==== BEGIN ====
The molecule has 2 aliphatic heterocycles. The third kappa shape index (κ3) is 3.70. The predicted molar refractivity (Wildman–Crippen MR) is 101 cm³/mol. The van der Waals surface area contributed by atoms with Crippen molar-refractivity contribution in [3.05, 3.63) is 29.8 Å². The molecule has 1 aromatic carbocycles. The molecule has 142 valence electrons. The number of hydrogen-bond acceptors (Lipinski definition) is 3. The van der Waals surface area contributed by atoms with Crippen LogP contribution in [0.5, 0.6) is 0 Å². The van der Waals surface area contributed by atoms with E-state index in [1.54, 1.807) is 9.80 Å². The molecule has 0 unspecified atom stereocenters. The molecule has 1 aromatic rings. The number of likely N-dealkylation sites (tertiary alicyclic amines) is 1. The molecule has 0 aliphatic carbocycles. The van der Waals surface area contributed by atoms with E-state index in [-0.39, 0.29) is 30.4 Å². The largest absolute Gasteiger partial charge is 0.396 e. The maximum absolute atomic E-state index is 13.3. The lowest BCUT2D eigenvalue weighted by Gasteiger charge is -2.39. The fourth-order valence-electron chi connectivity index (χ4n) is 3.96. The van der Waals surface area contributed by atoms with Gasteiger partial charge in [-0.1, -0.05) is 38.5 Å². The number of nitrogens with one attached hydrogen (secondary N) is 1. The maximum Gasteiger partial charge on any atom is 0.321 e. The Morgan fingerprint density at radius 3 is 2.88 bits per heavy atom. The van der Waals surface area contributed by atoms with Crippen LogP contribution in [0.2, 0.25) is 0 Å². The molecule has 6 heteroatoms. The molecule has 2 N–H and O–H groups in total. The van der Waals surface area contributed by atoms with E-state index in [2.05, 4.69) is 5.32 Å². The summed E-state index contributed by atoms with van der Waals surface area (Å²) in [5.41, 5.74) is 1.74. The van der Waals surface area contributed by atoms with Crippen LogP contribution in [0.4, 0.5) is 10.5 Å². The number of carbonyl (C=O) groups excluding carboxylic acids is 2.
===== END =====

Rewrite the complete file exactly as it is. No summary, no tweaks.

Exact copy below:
The molecule has 2 aliphatic heterocycles. The third kappa shape index (κ3) is 3.70. The predicted molar refractivity (Wildman–Crippen MR) is 101 cm³/mol. The van der Waals surface area contributed by atoms with Crippen molar-refractivity contribution in [3.05, 3.63) is 29.8 Å². The molecule has 1 aromatic carbocycles. The molecule has 142 valence electrons. The number of hydrogen-bond acceptors (Lipinski definition) is 3. The van der Waals surface area contributed by atoms with Crippen LogP contribution in [0.5, 0.6) is 0 Å². The van der Waals surface area contributed by atoms with E-state index in [1.54, 1.807) is 9.80 Å². The molecule has 0 unspecified atom stereocenters. The molecule has 1 aromatic rings. The number of likely N-dealkylation sites (tertiary alicyclic amines) is 1. The molecule has 0 aliphatic carbocycles. The van der Waals surface area contributed by atoms with E-state index in [-0.39, 0.29) is 30.4 Å². The largest absolute Gasteiger partial charge is 0.396 e. The maximum absolute atomic E-state index is 13.3. The lowest BCUT2D eigenvalue weighted by Gasteiger charge is -2.39. The fourth-order valence-electron chi connectivity index (χ4n) is 3.96. The van der Waals surface area contributed by atoms with Gasteiger partial charge in [-0.1, -0.05) is 38.5 Å². The number of nitrogens with one attached hydrogen (secondary N) is 1. The maximum Gasteiger partial charge on any atom is 0.321 e. The Morgan fingerprint density at radius 3 is 2.88 bits per heavy atom. The van der Waals surface area contributed by atoms with Crippen LogP contribution in [0.2, 0.25) is 0 Å². The molecule has 6 heteroatoms. The molecule has 2 N–H and O–H groups in total. The van der Waals surface area contributed by atoms with E-state index in [2.05, 4.69) is 5.32 Å². The summed E-state index contributed by atoms with van der Waals surface area (Å²) in [5.41, 5.74) is 1.74. The van der Waals surface area contributed by atoms with Crippen LogP contribution in [0.4, 0.5) is 10.5 Å². The number of carbonyl (C=O) groups excluding carboxylic acids is 2.